Not your 1920’s detective mystery, nosirreebob! This fun story features Detective Blake Ervansky and his partner, Sg. Maureen O’Brien, in L. A., who get sucked into a case involving actresses, actors, politicos, dysfunctional families, and an intrigue worthy of a Byzantine drama. Great stuff!
The actress, B-List, thank you very much, has a stalker who first appeared in her bedroom one night. A number of months later, he seems to have reappeared, and snatches her purse as she is leaving the local Starbucks on her way to yoga class early one morning. A down-on-his luck TV show producer who has the show Yanked, where stars prank other celebrities, kind of like Candid Camera, has set up a prank with star Dev Roberts to pop out of an alley holding out a cell phone exclaiming, “It’s for you”. The actress, still rattled from the incident at the Starbucks, pulls out a gun and blasts his face off. Oh dear.
Aaaaaaannnnd, we’re off.
The book is full of a lot of Hollywood-ness. We have the self-indulgent lawyer, handling divorces for the bigs, all big money deals. For instance, the poor woman married to a billionaire producer hiding his assets.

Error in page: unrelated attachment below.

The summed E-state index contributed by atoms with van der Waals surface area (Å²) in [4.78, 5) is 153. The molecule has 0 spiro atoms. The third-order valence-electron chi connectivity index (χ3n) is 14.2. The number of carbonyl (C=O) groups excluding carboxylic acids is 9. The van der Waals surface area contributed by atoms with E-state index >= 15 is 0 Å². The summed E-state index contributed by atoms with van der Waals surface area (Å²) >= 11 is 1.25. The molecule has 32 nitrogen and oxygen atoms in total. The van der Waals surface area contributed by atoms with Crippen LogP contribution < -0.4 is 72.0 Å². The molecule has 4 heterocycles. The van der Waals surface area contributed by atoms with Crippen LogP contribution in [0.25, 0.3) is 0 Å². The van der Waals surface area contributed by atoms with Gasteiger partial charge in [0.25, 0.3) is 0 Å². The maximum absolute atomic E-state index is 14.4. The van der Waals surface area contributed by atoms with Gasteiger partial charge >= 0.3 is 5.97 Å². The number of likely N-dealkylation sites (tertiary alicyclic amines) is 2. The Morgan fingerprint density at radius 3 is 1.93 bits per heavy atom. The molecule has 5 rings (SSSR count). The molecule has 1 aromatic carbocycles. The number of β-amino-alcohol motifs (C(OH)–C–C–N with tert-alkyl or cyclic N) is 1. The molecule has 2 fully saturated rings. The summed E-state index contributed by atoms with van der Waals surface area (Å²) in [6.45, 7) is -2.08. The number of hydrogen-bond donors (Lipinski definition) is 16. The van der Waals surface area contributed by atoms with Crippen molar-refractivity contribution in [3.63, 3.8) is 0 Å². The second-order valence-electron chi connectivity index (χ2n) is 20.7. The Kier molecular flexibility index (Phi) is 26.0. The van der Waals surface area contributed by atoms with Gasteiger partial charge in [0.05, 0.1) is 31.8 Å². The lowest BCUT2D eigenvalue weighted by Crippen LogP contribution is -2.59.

He knew his client should be getting ten times that amount. She was still willing to gut it out, scraping by on the seventy-thousand-a-month maintenance and child support he had won for her.
Only in Hollywood. And maybe New York.
At one point, Maureen has to go undercover in order to scope out a very high end shop, and needs to look the part of the pampered trophy wife,
…right down to the perfect French manicure. She waggled her fingers in front of Blake’s face. “Cool, n’cest-ce pas? They’re stick-ons. I keep them around for emergencies.”
“See, that’s the difference between Venus and Mars,”, Blake said, grabbing his car keys. “In a man’s world, nothing involving the fingernails would ever be considered an emergency.”
A funny, clever mystery, well written and well plotted. Well, it certainly should be. Marsha Lyons went to law school, taught the the FBI Academy at Quantico, and went into private legal practice. April wrote for shows such as Mork & Mindy, and Webster, then to produced her own shows like Boy Meets World. Why wouldn’t this collaboration be the bee’s knees.
One small complaint: the formatting did not transfer well into the Kindle mode. Kind of annoying, but hey, nothing in this world is perfect.